The Feeding of the Five Thousand by William Hole (1846-1917). Culture Club / Contributor / Getty Images
There is a sufficiency in the world for man’s need but not for man’s greed.
— Mahatma Gandhi
ACCORDING to American political satirist and Cato Institute’s H. L. Mencken Research fellow Patrick Jake O’Rourke, “you can’t get rid of poverty by giving people money.”
This is because poverty is the result of people’s selfishness and greed. Moreover, it is not ‘fate’, as some would say, nor is the fault of the poor, who in some cases, despite their perseverance, end up with nothing as a result of their hard work and tireless efforts to succeed in life.
And Pope Francis has pointed out in his message for the World Day of the Poor in November that “unless we choose to become poor in passing riches, worldly power and vanity, we will never be able to give our lives in love; we will live a fragmented existence, full of good intentions but ineffective for transforming the world.”
From this we realize that each of us must open ourselves decisively to the grace of the Lord Jesus, which can make us witnesses of his boundless charity and restore credibility to our presence in the world. After all, Jesus had always sided with the poor and he “shares their lot” when he lived 33 years of his human life on earth before his death on the cross more than 2,000 years ago.
But what did Jesus really teach about wealth and poverty?
Perhaps our readers may think that Jesus discouraged wealth and promoted a lifestyle of poverty and self-denial. Perhaps you believe that Jesus encouraged wealth, as many prosperity gospel advocates assume. Or, maybe you fall somewhere in-between.
The answer to this question matters because it gets to the very heart of who Jesus is and what the Bible as a whole teaches about wealth and poverty.
We would have difficulty in demonstrating how Jesus favored either the possession of wealth or a state of poverty in his practice and teaching, at least not to the exclusion of the opposing condition. The fact is that though economic matters frequently arose in Christ’s life and ministry, he gave no systematic, detailed economic plan to his followers. Rather, Jesus’ example and teachings on wealth and poverty are wide-ranging and the Gospel writers usually emphasize their spiritual impact. In truth, the economic citations from Christ’s life and ministry are often peripheral to the main point of the narratives in which they occur.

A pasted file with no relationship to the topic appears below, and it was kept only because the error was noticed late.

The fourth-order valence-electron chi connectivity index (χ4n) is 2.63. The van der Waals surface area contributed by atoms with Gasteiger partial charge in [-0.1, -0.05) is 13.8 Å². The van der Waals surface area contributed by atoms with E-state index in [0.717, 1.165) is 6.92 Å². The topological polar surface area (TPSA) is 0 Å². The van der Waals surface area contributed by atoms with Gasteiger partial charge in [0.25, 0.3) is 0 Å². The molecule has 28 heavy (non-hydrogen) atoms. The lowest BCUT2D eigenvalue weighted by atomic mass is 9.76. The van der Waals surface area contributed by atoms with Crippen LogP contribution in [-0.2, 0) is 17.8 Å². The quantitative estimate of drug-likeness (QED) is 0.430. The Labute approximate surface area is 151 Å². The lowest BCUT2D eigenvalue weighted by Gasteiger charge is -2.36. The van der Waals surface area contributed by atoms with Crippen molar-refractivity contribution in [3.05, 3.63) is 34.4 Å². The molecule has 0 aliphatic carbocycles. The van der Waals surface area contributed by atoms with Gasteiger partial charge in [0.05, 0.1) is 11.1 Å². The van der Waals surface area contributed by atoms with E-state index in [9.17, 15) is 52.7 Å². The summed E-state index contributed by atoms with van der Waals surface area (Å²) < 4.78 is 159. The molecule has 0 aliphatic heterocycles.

Nevertheless, we can summarize the main emphases of Jesus’ economic ethic from his teaching in two key themes, for believers to care for the poor and to realize that wealth can be a stumbling block to spirituality.
In the first theme, the Old Testament emphasis on caring for the poor is readily apparent in the ministry of Christ. Poverty itself is not presented in the Gospels—or anywhere in Scripture, for that matter—as being inherently sinful. During his incarnation, Jesus was relatively poor, at times voluntarily so, yet was without sin (see 2 Cor. 5:21; Heb. 4:15). However, the Bible does recognize the causes and effects of poverty to be oftentimes sinful. Therefore, believers ought to work to alleviate involuntary poverty, for doing so is both Christ-like and in accord with the gospel.
In the second theme, believers need to be on guard against the temptations of material wealth. This emphasis complements the notion of caring for the poor, for if wealth is not idolized, then ministering to the needy becomes a natural application of right stewardship. This theme is evident in one of Jesus’ most well-known economic statements—his reflection upon interacting with the rich, young, ruler in Matthew, Chapter 19 Verse 23: “Truly, I say to you, only with difficulty will a rich person enter the kingdom of heaven.”
Jesus also inferred that wealth can be a potential spiritual stumbling block when he traveled about Israel calling his disciples. They voluntarily left their material goods in order to follow him (see Matt. 19:27; Mark 1:18; 10:28). This appears to be a prerequisite, of sorts, for all of Jesus’ followers, for when instructing a great crowd outside of Jerusalem, Christ taught, in Luke, Chapter 14 Verse 33: “Any one of you who does not renounce all that he has cannot be my disciple.”
Christ can be found in the poor, and, therefore, their material poverty “should motivate us to creative planning, aimed at increasing the freedom needed to live a life of fulfillment according to the abilities of each person.”
In ending, we agree with what Pope Francis said: “We cannot wait for the poor to knock on our door; we need urgently to reach them in their homes, in hospitals and nursing homes, on the streets and in the dark corners where they sometimes hide, in shelters and reception centers. It is important to understand how they feel, what they are experiencing and what their hearts desire.” (ai/mtvn)